From Deployments Of Elder Care Service Robots To The Design Of Affordable Low-Complexity End-Effectors And Novel Manipulation Techniques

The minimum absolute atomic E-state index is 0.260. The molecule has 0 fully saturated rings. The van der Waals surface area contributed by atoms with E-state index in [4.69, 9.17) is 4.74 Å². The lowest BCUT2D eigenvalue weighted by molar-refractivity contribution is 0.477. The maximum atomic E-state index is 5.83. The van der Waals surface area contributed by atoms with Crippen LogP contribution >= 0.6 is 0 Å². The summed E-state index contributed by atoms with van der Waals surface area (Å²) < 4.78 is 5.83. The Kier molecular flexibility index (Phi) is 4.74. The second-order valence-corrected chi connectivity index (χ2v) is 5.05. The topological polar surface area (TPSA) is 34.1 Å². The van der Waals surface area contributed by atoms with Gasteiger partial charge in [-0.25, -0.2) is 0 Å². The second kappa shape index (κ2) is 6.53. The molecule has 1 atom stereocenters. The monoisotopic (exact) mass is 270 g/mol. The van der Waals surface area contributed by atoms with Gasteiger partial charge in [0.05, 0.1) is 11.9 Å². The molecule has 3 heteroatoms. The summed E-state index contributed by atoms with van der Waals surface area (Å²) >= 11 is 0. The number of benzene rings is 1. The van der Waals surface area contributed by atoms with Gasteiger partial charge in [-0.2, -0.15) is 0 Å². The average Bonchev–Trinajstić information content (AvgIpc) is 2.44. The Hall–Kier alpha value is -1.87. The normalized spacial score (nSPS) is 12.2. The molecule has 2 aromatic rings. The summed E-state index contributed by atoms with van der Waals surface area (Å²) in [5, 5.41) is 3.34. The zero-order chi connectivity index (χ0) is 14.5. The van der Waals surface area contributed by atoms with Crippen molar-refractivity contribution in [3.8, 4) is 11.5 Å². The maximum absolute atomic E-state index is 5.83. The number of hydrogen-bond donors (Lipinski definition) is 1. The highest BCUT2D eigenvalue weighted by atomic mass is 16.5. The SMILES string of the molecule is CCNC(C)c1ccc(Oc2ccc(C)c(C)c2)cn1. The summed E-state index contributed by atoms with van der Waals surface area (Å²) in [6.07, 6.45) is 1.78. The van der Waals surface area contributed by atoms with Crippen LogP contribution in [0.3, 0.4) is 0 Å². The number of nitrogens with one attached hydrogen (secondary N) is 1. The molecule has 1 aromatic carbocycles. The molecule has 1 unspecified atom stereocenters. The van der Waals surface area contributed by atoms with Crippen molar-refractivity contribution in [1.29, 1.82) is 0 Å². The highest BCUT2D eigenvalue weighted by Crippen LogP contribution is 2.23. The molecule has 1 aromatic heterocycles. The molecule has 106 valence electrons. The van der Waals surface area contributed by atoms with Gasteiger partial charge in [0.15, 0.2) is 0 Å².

This thesis proposes an investigation on both behavioral and technical aspects of human-robot interaction (HRI) in elder care settings, in view of an affordable platform capable of executing desired tasks. The behavioral investigation combines a qualitative study with focus groups and surveys from not only the elders’ standpoint, but also from the standpoint of healthcare professionals to investigate suitable tasks to be accomplished by a service robot in such environments. Through multiple deployments of various robot embodiments at actual elder care facilities (such as at a low-income Supportive Apartment Living, SAL, and Program of All-Inclusive Care, PACE Centers) and interaction with older adults, design guidelines are developed to improve on both interaction and usability aspects. This need assessment informed the technical investigation of this work, where we initially propose picking and placing objects using end-effectors without internal mobility (or zero degrees-of-freedom, DOF), considering both quasi-static (tipping and regrasping as in-hand manipulation) and dynamic approaches. Maximizing grasping versatility by allowing robots to grasp multiple objects sequentially using a single end-effector and actuator is also proposed. These novel manipulation techniques and end-effector designs focus on minimizing robot hardware usage and cost, while still performing complex tasks and complying with safety constraints imposed by the elder care facilities.